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Wow! Talk about a taut, mind-numbing set of sequences full of energy, moment and action, this sequel to the original -The Bourne Identity- is that most elusive of entities, a much better, tighter, and suspenseful movie than its original. This sharply spun tale allows Matt Damon to reprise his role as Jason Bourne, the recovering amnesiac CIA spy gone AWOL, this time running for his life through a catalogue of cities from Goa, India to Berlin, and from Berlin to Moscow. And with an action coda that brings to mind the breathless pace of such action classics as Steve McQueen?s -Bullitt-, it is so quick, deft, and terrific one can literally get lost in the activity.

Damon is superb as Bourne, an angry, amnesiac, and absolutely murderous foe for anyone who crosses his path with deadly intent, which seems to happen with stunning regularity in this film. Given the current popular disgust and disdain for the CIA, the movie hits home by portraying its hierarchy as thugs in business suits, bent on silencing Bourne regardless of his innocence or guilt. Damon is losing some of his boy-next-door qualities, but burns up the screen with an Eastwood like set of facial expressions that underplay the emotions and make the dialogue often sparse and terse. His physical presence more than makes up for the verbal void, however. His moves are nothing short of spellbinding.

Luckily, the plot avoids the current morbid Hollywood preoccupation with terrorists, middle Eastern personalities, or religious overtones, and rather chooses to concentrate on more traditional East European skullduggery with undertones of big money and dirty oil deals in setting the stage for murder, mayhem, and some of the most outrageously memorable car chase scenes this side of -The French Connection-. This is an exciting movie franchise that one can rest easy about, knowing it will certainly be fleshed out entertainingly over the years by Damon and company. With superbly and smartly produced thrillers like this, why not spin the yarn as far as it will go? Enjoy!
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19 of 24 people found the following review helpful
4.0 out of 5 stars Oh the difference a director makes, July 28, 2004
By 
Liza P (San Francisco, CA) - See all my reviews
Cubby Broccoli started it with James Bond films. Changing directors all the time is one of the ways they have been able to keep James Bond fresh and contemporary, preventing the series from falling into a repetitive pattern.

I assume that was the reason Doug Liman didn't direct this part two of the Bourne saga and passed the megaphone to Paul Greengrass.

All things considered I think the story would have been better with Limans style. Liman put togther a wonderful story that revealed the mystery in a way the always left more questions to come. The action sequences were fast, brutal and believable.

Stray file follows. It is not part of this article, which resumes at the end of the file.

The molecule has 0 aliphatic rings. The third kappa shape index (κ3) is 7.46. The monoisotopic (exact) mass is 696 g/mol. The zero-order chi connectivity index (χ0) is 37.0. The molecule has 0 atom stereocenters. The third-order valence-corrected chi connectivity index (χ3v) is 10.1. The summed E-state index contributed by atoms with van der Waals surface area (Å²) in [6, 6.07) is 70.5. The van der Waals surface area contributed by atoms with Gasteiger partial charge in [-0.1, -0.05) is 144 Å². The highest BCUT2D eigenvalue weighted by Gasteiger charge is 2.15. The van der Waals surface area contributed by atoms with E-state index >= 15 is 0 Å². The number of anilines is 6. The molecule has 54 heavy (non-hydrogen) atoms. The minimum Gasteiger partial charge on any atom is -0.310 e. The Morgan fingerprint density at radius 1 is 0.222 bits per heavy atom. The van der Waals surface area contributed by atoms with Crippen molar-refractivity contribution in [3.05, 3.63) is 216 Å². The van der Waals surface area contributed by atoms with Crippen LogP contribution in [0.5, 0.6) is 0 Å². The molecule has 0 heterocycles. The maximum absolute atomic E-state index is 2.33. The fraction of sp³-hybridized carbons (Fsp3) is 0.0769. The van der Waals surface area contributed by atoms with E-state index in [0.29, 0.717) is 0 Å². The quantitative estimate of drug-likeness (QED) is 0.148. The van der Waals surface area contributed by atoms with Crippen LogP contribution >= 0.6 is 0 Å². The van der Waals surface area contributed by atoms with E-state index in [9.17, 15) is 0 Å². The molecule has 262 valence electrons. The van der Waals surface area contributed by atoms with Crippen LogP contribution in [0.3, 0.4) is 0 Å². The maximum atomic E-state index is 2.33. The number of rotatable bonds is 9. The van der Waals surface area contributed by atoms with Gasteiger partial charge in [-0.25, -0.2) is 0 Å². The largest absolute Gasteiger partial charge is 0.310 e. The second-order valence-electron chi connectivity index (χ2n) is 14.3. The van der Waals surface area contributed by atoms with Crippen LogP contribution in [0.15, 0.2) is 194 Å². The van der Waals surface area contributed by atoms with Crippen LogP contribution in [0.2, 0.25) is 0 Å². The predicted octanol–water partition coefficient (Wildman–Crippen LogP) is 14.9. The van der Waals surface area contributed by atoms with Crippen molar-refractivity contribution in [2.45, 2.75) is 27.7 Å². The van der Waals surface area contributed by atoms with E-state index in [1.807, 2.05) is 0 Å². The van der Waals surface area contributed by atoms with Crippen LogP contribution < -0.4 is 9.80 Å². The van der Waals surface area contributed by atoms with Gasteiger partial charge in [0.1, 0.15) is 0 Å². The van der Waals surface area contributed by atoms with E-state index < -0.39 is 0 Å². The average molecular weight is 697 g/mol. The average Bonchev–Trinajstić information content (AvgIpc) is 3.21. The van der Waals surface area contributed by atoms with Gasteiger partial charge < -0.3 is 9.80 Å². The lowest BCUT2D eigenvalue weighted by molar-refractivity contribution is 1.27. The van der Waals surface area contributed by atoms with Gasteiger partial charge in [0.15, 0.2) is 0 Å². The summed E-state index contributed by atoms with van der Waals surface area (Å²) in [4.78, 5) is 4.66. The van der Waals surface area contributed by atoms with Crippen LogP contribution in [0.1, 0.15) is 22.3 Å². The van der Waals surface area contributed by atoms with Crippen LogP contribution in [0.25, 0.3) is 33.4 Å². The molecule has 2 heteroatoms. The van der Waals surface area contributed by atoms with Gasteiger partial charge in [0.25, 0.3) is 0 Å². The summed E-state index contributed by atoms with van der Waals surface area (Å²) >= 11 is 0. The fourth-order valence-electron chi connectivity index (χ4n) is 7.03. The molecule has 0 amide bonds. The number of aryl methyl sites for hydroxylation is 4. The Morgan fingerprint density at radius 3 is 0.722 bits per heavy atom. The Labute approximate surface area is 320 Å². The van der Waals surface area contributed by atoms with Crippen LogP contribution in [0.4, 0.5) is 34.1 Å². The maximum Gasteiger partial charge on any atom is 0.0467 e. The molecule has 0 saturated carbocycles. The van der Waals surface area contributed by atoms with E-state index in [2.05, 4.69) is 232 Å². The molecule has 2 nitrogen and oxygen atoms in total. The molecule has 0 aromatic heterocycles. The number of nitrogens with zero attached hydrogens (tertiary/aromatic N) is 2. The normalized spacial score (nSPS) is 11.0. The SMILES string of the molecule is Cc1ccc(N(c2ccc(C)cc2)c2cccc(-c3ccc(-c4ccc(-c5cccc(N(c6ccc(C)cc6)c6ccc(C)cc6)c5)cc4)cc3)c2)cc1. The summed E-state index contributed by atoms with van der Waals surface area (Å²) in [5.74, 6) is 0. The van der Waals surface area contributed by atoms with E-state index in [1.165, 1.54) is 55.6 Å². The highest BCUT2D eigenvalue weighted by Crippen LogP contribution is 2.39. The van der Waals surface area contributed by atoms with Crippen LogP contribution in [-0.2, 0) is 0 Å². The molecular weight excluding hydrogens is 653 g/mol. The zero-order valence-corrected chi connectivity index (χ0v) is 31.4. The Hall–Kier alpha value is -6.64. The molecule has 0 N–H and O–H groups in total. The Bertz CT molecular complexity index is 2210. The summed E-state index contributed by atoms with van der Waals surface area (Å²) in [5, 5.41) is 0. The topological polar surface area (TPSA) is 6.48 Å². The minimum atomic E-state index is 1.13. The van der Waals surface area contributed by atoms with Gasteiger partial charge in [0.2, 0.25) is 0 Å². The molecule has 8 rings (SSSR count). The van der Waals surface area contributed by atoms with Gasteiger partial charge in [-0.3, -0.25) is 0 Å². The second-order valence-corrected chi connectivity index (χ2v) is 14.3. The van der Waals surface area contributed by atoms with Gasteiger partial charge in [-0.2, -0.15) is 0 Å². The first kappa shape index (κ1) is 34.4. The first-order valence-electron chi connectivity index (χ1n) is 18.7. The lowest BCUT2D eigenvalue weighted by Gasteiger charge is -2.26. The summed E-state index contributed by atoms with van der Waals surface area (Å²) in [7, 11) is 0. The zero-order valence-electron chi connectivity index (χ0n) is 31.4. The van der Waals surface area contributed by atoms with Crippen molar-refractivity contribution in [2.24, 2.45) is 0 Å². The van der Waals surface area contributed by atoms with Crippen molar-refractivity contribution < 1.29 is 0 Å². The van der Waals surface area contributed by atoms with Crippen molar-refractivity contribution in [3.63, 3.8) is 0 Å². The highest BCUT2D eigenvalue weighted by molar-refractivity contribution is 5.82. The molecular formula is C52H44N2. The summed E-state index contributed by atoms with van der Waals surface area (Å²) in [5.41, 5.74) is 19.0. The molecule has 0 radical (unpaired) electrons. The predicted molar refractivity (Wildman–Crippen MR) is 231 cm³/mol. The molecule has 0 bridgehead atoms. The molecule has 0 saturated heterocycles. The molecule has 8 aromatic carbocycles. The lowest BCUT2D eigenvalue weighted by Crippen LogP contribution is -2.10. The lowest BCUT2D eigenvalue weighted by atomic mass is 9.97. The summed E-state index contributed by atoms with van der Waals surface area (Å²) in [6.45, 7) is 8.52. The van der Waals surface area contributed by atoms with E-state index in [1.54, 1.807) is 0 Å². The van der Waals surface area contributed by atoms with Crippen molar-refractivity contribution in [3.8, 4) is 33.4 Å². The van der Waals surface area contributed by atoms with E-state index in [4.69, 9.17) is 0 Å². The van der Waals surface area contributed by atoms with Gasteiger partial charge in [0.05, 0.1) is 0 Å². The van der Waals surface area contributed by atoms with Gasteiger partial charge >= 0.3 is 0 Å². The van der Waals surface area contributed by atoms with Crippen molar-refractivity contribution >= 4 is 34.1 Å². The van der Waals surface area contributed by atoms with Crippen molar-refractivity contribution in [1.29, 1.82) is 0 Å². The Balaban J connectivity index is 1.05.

Greengrass in my opinion relied to heavily on hand held cameras during most of the action scenes and even quite a few non-action scenes. I have no objection to use of the "shaky cam" but like a spice, it can be over used and ruin the effect. Instead of connecting the audience to the action overuse of the shaky-cam, made it difficult to follow much of the action.

Most of chase scene had the camera basically in the passenger seat next to Bourne and it moved about so much the audience missed most of the best parts of the action.

Overall the movie was well done, but would have been much much better with Liman back at the helm. In the case of the Bourne movies, I think consistency would be better especially considering how good the first film really was.

Other areas of detail were very good. The bombs used to blow up the electrical panels would most likely have been Semtex in a real mission and the prop bombs had a Semtex like color and texture. I though that was a nice touch. I do appeciate details done correctly.

On the other hand, Greengrass used the TV show style silencer sound (the tweeter). That was just laziness considering how the original film went to lengths to use a more realistic sound effect when Conklin received his "payoff" at the end.

Matt Damon again brought a strong performance to the role of Bourne thus cementing his claim to being a credible action star. Brian Cox came very close to stealing the show with his portrayal of Abbott and Joan Allen was well cast as Pam Landry. It was even nice to see snippets Tom Gallop as Conkin here and there. I'll miss Franke Potente in subsequent films hoping maybe they'll do a soap-opera deal, after all there was no body....

This was a good film but disappointing in two respects. The story was no where near as interesting as the first movie. I would be willing to beet that more than half of the audience in the theater didn't even understand the whole plot even after it had been revealed. That and the overly shaky camera work detracted from what could have been a 5-star film.
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20 of 26 people found the following review helpful
4.0 out of 5 stars Bourne is Back!, August 4, 2004
By 
Sequels generally tend to be a bit of a let down, but not The Bourne Supremacy. Matt Damon is back as Jason Bourne, and this time around, Bourne is really angry. The CIA is after Bourne again, this time thinking that he has killed two operatives in Berlin. Bourne was actually 4,000 miles away in India at the time and living with his girlfriend Marie.